14% of Canadians struggling to heat, cool their homes: Statistics Canada – LifeSite

OTTAWA, Ontario (LifeSiteNews) — Statistics Canada has found that as energy costs continue to rise, some Canadians are unable to afford to properly heat or cool their homes. 

On October 30, Statistics Canada reported that many Canadians are keeping their homes at “unsafe or uncomfortable” temperatures as they are unable to pay energy bills amid Prime Minister Justin Trudeau’s ongoing energy regulations and taxes.   

“In the face of rising energy prices, not all Canadian households are able to adequately heat and cool their dwellings, resulting in possible increased risk of climate-related morbidity and even death,” StatsCan wrote.   

“In 2023, 14 percent of Canadian households reported that they kept their dwelling at an unsafe or uncomfortable temperature for at least 1 month in the past 12 months because of unaffordable heating or cooling costs,” the report continued.  

The research found that over a quarter of households (26 percent) in 2023 did not use air conditioning. Similarly, 26 percent of Canadians do not have air conditioning or cooling equipment in their homes.   

36 percent of those who went without air conditioning lived in the lowest income bracket, while only 15 percent were in the highest income bracket.  

Furthermore, Canadians living in apartments are least likely to have air conditioning. Numbers revealed 38 percent of Canadians in low-rise apartments and 33 percent of Canadians in high-rise apartment do not use air conditioning.  

According to StatsCan, a lack of air condition can “lead to dangerous living conditions and has been linked to an increased risk of heat-related morbidity and mortality.” 

The report found that 2 percent of households were so affected by their home being too hot or too cold that a member of their household required medical care.  

As energy bills continue to rise, one in seven Canadians have been forced to go without necessities, such as food and medicine, to pay their energy bills. Additionally, about 8 percent revealed that they have had to go without necessities for at least three months.  

Research found that 27 percent of those who have had to sacrifice basic necessities to pay energy bills are single-parent families. Single parents are 1.5 times more likely to forfeit necessities than couples with children and 3 times more likely than couples without children.  

Additionally, some Canadians are unable to make their payments at all. In the past 12 months, 3 percent of households said their energy was disconnected or shut off, while one in ten reported that they could not pay their bill on time or at all. 

The StatsCan findings come amid ongoing debate over Trudeau’s carbon tax, which extends to many forms of home heating.  

Trudeau recently determined to suspend the carbon tax for home heating oil, a decision which has been criticized for benefiting Atlantic provinces, a historically Liberal stronghold, while leaving western and Conservative provinces literally out in the cold.    

As a result, Saskatchewan Premier Scott Moe said his province will stop collecting a federal carbon tax on natural gas used to heat homes come January 1, 2024, unless it gets a similar tax break as the Atlantic Canadian provinces.   

However, Trudeau, along with other Liberal officials, have announced that no more concessions are to be made.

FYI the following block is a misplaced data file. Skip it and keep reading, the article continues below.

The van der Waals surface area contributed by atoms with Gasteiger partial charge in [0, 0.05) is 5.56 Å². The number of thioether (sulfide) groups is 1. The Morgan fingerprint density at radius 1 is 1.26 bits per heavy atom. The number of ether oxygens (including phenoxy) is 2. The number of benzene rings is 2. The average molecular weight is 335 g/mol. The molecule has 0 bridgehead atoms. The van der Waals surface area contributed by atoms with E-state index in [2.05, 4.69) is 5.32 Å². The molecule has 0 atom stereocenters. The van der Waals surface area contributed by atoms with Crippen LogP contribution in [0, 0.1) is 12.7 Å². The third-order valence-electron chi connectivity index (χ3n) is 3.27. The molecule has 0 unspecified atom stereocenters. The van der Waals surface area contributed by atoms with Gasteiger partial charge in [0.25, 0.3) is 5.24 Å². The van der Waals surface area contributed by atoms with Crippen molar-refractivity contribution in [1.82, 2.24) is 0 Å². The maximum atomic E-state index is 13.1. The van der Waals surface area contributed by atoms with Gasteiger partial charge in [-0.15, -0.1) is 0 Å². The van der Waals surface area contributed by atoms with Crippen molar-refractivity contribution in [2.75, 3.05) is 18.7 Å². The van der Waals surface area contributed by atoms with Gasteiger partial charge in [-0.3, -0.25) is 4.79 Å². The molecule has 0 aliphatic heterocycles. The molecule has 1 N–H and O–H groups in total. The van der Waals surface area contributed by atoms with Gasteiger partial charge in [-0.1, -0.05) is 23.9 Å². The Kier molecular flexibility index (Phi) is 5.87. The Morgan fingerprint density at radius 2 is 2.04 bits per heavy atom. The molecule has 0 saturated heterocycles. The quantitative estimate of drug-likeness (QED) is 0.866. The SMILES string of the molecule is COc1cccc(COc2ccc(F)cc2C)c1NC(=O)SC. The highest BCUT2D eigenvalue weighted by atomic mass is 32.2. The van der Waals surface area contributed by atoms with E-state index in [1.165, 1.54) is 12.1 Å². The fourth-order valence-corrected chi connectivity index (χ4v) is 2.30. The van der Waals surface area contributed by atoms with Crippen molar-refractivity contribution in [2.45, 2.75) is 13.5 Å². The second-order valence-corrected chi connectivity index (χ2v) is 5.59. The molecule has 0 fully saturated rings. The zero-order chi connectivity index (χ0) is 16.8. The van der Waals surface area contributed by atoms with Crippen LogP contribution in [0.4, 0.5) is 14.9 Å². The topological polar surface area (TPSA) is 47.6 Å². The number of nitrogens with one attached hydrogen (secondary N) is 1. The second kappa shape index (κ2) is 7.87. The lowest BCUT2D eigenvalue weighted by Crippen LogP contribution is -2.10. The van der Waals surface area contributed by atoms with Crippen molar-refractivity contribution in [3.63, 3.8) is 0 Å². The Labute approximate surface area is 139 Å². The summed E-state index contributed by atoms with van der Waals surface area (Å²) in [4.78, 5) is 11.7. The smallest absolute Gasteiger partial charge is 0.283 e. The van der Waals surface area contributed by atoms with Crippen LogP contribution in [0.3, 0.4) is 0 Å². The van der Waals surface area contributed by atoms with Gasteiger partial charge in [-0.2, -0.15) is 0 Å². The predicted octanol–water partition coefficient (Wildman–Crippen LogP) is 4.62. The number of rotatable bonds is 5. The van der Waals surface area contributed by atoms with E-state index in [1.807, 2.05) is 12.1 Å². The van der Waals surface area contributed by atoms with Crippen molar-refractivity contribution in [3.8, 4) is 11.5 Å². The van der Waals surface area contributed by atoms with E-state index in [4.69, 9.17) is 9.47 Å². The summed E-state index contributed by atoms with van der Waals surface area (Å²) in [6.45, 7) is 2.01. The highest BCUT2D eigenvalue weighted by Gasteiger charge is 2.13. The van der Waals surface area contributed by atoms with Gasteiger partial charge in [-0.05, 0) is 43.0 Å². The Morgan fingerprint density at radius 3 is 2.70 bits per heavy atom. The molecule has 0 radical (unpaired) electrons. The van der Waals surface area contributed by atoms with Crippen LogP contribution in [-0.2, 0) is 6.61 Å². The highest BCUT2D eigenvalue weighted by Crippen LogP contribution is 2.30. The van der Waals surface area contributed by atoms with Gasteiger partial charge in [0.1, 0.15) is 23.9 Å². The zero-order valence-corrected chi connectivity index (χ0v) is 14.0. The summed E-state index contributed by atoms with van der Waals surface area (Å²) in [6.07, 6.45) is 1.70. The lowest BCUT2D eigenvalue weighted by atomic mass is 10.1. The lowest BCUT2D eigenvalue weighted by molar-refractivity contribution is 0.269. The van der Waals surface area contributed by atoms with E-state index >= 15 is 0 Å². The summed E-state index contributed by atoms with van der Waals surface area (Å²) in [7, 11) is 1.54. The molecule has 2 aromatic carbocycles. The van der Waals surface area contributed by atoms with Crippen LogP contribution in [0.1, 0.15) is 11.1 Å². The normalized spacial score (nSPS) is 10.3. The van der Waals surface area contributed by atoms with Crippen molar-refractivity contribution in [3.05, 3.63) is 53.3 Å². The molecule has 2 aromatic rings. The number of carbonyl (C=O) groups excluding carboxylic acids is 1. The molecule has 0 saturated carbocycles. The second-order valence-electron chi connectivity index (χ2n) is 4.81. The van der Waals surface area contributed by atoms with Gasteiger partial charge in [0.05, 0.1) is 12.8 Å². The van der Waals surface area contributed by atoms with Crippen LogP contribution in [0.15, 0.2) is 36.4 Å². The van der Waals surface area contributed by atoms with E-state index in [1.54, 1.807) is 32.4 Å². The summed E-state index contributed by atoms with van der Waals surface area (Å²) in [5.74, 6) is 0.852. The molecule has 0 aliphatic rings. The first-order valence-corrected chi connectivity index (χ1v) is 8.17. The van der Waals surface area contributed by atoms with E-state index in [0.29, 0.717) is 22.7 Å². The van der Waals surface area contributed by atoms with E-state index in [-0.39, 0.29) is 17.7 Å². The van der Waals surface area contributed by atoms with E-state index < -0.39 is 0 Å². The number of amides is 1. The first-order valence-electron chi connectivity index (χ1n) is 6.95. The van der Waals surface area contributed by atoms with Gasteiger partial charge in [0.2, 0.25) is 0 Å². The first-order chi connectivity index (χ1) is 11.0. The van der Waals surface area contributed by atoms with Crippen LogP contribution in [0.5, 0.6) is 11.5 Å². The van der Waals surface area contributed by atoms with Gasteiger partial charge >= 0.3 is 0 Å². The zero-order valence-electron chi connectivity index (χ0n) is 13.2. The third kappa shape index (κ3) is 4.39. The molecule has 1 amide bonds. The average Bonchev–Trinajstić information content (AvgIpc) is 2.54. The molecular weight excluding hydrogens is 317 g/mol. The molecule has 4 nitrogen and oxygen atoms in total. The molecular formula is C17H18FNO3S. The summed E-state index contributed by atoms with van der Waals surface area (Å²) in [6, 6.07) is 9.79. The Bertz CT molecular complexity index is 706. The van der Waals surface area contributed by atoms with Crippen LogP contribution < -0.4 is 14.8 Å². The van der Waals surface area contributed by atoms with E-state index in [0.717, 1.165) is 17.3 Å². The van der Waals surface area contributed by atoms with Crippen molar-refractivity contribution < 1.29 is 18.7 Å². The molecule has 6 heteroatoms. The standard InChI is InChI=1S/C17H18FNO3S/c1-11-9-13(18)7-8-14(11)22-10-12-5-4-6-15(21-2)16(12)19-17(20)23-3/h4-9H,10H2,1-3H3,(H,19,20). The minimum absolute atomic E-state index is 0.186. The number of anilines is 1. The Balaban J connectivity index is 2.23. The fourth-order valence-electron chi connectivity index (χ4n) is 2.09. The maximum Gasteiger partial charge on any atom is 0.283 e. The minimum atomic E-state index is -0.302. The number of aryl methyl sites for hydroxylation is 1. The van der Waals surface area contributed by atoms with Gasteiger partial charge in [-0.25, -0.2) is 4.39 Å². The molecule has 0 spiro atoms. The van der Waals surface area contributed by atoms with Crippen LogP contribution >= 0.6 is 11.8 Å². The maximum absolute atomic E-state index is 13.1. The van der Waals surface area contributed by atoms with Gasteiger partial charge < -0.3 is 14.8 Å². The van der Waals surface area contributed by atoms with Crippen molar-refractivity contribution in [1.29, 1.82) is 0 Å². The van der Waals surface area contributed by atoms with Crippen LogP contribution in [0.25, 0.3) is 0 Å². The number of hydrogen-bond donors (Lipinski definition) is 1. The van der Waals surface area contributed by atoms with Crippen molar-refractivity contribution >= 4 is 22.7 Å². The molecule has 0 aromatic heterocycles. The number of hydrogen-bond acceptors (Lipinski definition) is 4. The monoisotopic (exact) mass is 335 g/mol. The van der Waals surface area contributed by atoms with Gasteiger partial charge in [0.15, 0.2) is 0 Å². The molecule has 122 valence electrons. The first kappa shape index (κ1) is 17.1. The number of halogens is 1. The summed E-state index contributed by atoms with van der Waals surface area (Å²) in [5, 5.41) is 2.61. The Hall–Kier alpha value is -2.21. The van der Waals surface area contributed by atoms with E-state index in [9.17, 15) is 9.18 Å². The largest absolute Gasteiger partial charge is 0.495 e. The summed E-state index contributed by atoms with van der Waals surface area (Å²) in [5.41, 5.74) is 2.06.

“There will absolutely not be any other carve-outs or suspensions of the price on pollution,” Trudeau told reporters. “This is designed to phase out home heating oil, the way we made a decision to phase out coal… This is specifically about ending the use of home heating oil.”    

Trudeau’s statement was supported by both Natural Resources Minister Jonathan Wilkinson and Environment Minister Steven Guilbeault.    

Wilkinson dismissed Moe’s demand of further tax relief, saying, “There will be no more carve-outs coming.”    

“We expect him to comply with the laws of the land,” he added. “It is a requirement that they collect that or that it be collected in some way.”   

Conservative Party of Canada (CPC) leader Pierre Poilievre condemned the rising energy costs citing the carbon tax as a driving factor and making reference to the StatsCan report.   

“Already, 14 percent of Canadians are living with unsafe temperatures in their homes. One in 10 have missed a heating bill in the last 12 months. Will he, before people go cold and hungry, axe the tax so that people can keep the heat on?” he asked in Parliament.  

Trudeau’s decision comes as Atlantic Liberals are beginning to vote alongside Conservatives to end the carbon tax. The Atlantic provinces have voted primarily Liberal since 2015, but recent polls reveal that many Canadians living there plan to vote Conservative.    

Trudeau’s carbon tax, framed as a way to reduce carbon emissions, has cost Canadians hundreds more annually despite rebates.     

The Office of the Parliamentary Budget Officer calculated the total carbon tax costs for fuel in 2023 minus the government rebates. The steepest increase is for Albertans, who will pay an average of $710 extra per household. Following Alberta is Ontario with a $478 increase.  

Prince Edward Island households will pay an extra $465, Nova Scotia $431, Saskatchewan $410, Manitoba $386, and Newfoundland and Labrador $347.   

The increased costs are only expected to rise, as a recent report revealed that a carbon tax of more than $350 per tonne is needed to reach Trudeau’s net-zero goals by 2050.     

Currently, Canadians living in provinces under the federal carbon pricing scheme pay $65 per tonne, but the Trudeau government has a goal of $170 per tonne by 2030.